Finally, the business owners realize that their business is just getting too big to manage on their own so they form a partnership with an investor who infuses capital and hires professional executives.  The online business becomes a bigger company that grows tenfold in succeeding years

The online retail business company addressed problems as they came but wasn’t aware of the bigger problem until it became apparent.  The business was just getting too big to manage.  

Solving the bigger problem begins with a fuzzy situation.  The online retail business is getting too big.  That’s a fuzzy situation.  It spurs questions.  Why is it getting too big?  What makes us say it is getting too big?  How did it become too big? 

Answering the questions from the fuzzy situation provides information about the problem behind the fuzzy situation.  The information becomes the springboard to clarify what the problem is all about.  The online retail business is getting too big from the higher sales.  The organization has grown in head count.  Costs to accommodate the higher head count such as rent, insurance, and electricity have gone up.  The business has hired more people to manage the head count.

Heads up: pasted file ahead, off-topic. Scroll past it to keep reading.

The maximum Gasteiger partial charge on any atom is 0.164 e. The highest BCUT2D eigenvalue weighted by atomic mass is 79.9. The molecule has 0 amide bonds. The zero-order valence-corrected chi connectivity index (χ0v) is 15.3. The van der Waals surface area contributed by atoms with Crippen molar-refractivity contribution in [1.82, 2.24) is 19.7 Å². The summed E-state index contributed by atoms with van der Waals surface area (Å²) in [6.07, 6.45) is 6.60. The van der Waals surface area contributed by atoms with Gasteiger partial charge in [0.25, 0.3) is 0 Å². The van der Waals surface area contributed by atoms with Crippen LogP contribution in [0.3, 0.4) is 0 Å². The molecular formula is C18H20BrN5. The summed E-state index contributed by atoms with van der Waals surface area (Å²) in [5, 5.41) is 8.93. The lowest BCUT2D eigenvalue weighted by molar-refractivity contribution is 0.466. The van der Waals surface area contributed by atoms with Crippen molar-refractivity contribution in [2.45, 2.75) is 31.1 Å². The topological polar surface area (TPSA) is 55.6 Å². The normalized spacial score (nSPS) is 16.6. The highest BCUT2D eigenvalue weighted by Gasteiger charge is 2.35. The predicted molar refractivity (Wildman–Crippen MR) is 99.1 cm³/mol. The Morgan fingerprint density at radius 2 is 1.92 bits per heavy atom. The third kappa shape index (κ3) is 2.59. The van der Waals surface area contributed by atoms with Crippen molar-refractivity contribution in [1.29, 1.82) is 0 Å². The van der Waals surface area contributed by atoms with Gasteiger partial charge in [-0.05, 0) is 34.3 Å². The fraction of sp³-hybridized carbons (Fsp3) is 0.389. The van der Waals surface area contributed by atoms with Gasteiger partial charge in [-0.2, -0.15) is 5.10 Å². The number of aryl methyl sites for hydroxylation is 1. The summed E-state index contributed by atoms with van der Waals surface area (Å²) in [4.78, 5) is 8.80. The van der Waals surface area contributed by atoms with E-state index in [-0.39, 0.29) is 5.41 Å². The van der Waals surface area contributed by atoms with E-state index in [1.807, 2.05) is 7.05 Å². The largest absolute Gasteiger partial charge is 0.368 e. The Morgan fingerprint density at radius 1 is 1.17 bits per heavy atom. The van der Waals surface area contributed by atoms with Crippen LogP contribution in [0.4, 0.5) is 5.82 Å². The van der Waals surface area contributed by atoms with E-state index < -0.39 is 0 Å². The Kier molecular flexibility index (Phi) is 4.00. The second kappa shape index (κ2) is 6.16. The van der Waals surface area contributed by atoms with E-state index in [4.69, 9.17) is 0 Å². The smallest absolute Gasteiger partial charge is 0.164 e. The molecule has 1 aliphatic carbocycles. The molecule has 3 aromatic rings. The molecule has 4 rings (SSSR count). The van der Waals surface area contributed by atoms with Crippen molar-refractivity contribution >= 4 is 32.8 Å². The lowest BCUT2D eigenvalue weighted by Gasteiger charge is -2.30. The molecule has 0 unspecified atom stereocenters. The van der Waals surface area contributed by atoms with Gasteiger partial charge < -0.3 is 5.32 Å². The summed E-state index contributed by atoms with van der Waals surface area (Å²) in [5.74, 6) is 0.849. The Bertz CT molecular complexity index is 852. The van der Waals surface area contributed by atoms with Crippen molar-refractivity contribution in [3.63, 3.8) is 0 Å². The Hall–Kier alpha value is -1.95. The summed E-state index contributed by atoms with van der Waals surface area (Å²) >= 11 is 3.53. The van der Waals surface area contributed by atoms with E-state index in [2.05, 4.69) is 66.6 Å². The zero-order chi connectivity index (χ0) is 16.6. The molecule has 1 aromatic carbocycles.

From the information gathered, the business can then begin to define the problem.  Defining the problem does not necessarily mean identifying a cause or an issue.  One should avoid the pitfall of jumping to a conclusion such as, in the online business example, saying that the the business has become unproductive because of the higher head count.

Defining the problem requires asking in-depth questions.  How can we manage the business better in lieu of higher sales?  How might we become more productive?  In what ways can we reduce costs? 

The online retail business selected the first question:  how can we manage the business better in lieu of higher sales.  The owners chose this question as the one that defined the problem based on criteria.  That criteria come from the business owners’ mission, goals, and strategy.  The online business wanted to be a fast-growing company with high market share and revenue within five (5) years.  Hence, the owners chose the question “how can we manage the business better in lieu of higher sales” as their problem.

It doesn’t stop there.  The problem may be defined more sharply over more information and thought.  The problem may become “how might we increase sales without incurring higher costs?”  Or “how might we expand our product lines without having to hire more people?”